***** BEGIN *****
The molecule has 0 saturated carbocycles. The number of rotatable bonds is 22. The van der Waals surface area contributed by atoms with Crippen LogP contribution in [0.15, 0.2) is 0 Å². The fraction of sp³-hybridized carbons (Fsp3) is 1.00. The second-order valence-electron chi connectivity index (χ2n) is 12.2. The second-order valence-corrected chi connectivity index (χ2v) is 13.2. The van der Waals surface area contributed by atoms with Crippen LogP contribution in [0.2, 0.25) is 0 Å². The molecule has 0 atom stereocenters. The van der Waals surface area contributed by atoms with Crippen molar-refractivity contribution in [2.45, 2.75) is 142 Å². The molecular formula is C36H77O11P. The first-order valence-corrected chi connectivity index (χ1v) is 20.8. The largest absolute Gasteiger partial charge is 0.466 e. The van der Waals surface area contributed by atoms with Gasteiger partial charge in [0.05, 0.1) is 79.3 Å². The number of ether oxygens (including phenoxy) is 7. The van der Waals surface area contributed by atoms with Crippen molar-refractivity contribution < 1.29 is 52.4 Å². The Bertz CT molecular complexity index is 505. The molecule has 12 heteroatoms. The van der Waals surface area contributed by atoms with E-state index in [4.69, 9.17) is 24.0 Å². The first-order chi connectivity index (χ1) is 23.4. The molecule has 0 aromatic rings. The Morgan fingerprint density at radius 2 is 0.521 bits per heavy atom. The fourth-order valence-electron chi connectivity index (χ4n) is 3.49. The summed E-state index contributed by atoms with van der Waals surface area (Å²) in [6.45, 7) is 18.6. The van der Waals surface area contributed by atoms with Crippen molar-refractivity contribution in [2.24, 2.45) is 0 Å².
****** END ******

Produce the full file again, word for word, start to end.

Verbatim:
The molecule has 0 saturated carbocycles. The number of rotatable bonds is 22. The van der Waals surface area contributed by atoms with Crippen LogP contribution in [0.15, 0.2) is 0 Å². The fraction of sp³-hybridized carbons (Fsp3) is 1.00. The second-order valence-electron chi connectivity index (χ2n) is 12.2. The second-order valence-corrected chi connectivity index (χ2v) is 13.2. The van der Waals surface area contributed by atoms with Crippen LogP contribution in [0.2, 0.25) is 0 Å². The molecule has 0 atom stereocenters. The van der Waals surface area contributed by atoms with Crippen molar-refractivity contribution in [2.45, 2.75) is 142 Å². The molecular formula is C36H77O11P. The first-order valence-corrected chi connectivity index (χ1v) is 20.8. The largest absolute Gasteiger partial charge is 0.466 e. The van der Waals surface area contributed by atoms with Gasteiger partial charge in [0.05, 0.1) is 79.3 Å². The number of ether oxygens (including phenoxy) is 7. The van der Waals surface area contributed by atoms with Crippen molar-refractivity contribution < 1.29 is 52.4 Å². The Bertz CT molecular complexity index is 505. The molecule has 12 heteroatoms. The van der Waals surface area contributed by atoms with E-state index in [4.69, 9.17) is 24.0 Å². The first-order chi connectivity index (χ1) is 23.4. The molecule has 0 aromatic rings. The Morgan fingerprint density at radius 2 is 0.521 bits per heavy atom. The fourth-order valence-electron chi connectivity index (χ4n) is 3.49. The summed E-state index contributed by atoms with van der Waals surface area (Å²) in [6.45, 7) is 18.6. The van der Waals surface area contributed by atoms with Crippen molar-refractivity contribution in [2.24, 2.45) is 0 Å².